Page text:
The Rise of Aaron White and the Iowa HawkeyesPosted by Brendan Brody on October 28th, 2013
College basketball junkies like myself stretch for almost anything hoops-related to keep us going in the offseason. The summer months can be especially cruel. So when we find out about things like the World University Games, we pay attention. We check the rosters when the tryouts are over and usually there are some surprises. Iowa’s Aaron White was one of these surprises. Outside of those that follow the B1G on a regular basis, not many casual fans know about White. But with Iowa getting its share of (justifiable) hype given how the Hawkeyes finished last season, and what they have coming back, White has a chance to become a household name with the program rejoining national relevance. He doesn’t have to be a superstar, but if he can make incremental improvements along with a couple of the other returnees, Iowa will no doubt challenge for a top quarter finish in the league, and with it, a high seed in the NCAAs.
White had a nice sophomore year, but nothing to make someone think he was necessarily ready to stand alongside other World University Games players like Doug McDermott, Luke Hancock, and conference names like Yogi Ferrell and Adreian Payne. He led Iowa in rebounding at 6.2 boards per game, and was the second leading scorer with an average of 12.8 PPG. These are nice numbers, but not anything to get too excited about. Where he really shined last year, though, was in getting to the free throw line. He shot an astronomical 258 free throws last season, good for 6.8 attempts per game, and over 40 minutes per contest, he drew an average of 6.5 fouls per game.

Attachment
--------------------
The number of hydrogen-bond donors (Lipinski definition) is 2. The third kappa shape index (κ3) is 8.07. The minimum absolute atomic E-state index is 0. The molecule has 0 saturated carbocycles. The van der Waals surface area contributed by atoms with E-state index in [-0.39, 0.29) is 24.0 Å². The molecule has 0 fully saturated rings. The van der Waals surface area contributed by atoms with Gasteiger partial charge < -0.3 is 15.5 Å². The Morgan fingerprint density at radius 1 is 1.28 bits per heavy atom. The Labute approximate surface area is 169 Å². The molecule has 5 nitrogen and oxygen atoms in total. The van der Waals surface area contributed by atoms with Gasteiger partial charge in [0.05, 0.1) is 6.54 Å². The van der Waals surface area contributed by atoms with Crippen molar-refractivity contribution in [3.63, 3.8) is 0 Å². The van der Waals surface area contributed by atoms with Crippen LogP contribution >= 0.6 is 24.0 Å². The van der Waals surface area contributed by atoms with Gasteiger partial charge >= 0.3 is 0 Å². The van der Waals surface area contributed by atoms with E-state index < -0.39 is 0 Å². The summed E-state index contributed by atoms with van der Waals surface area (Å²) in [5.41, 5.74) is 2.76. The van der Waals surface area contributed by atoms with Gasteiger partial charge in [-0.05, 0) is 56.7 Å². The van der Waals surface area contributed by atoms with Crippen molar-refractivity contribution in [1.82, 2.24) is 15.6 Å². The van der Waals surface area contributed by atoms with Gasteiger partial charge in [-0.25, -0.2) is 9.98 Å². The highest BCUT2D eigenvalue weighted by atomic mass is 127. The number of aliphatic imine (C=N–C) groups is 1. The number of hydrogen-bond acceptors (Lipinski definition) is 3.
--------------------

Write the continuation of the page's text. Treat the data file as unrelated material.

With the new rule changes de-emphasizing physical play benefiting players who are already very good at getting to the charity stripe, White stands to explode in production this season. He is sneaky athletic, very aggressive on the offensive end, and can knock down jumpers from the mid-range with regularity. His aggressiveness is a controlled one, as he also averaged fewer than two turnovers per game and did not force many shots last year. He has also shown an ability to pick his spots, deferring to someone like Roy Devyn Marble when he needs to. One question mark is his three-point shooting. White needs to either improve his 15-of-66 shooting from three, or simply not take as many threes if he’s not going to make more than 23 percent of them. Blemishes with his deep shooting aside, he brings more positives than negatives when he’s out on the floor. Iowa can play him at the three, four, or even as a small-ball five, depending on its match-ups. He’s already shown with his ability to rebound that he can function as the biggest guy on the floor.
So what does everything written here mean? It means that Iowa is going to be really good this year, and a player like White is going to make it happen. Usually when players affiliate with USA Basketball, they come back from such an experience with improved skills from practicing with and playing against other elite players. More importantly, it’s a tremendous confidence boost to simply make the team. As a junior, White is poised to become the best player on the Hawkeyes. Under Fran McCaffery’s direction, Iowa fits the profile of a program on the rise, and with an improved White and the other significant pieces returning, it will surprise nobody that the Hawkeyes will be a factor in this year’s B1G race.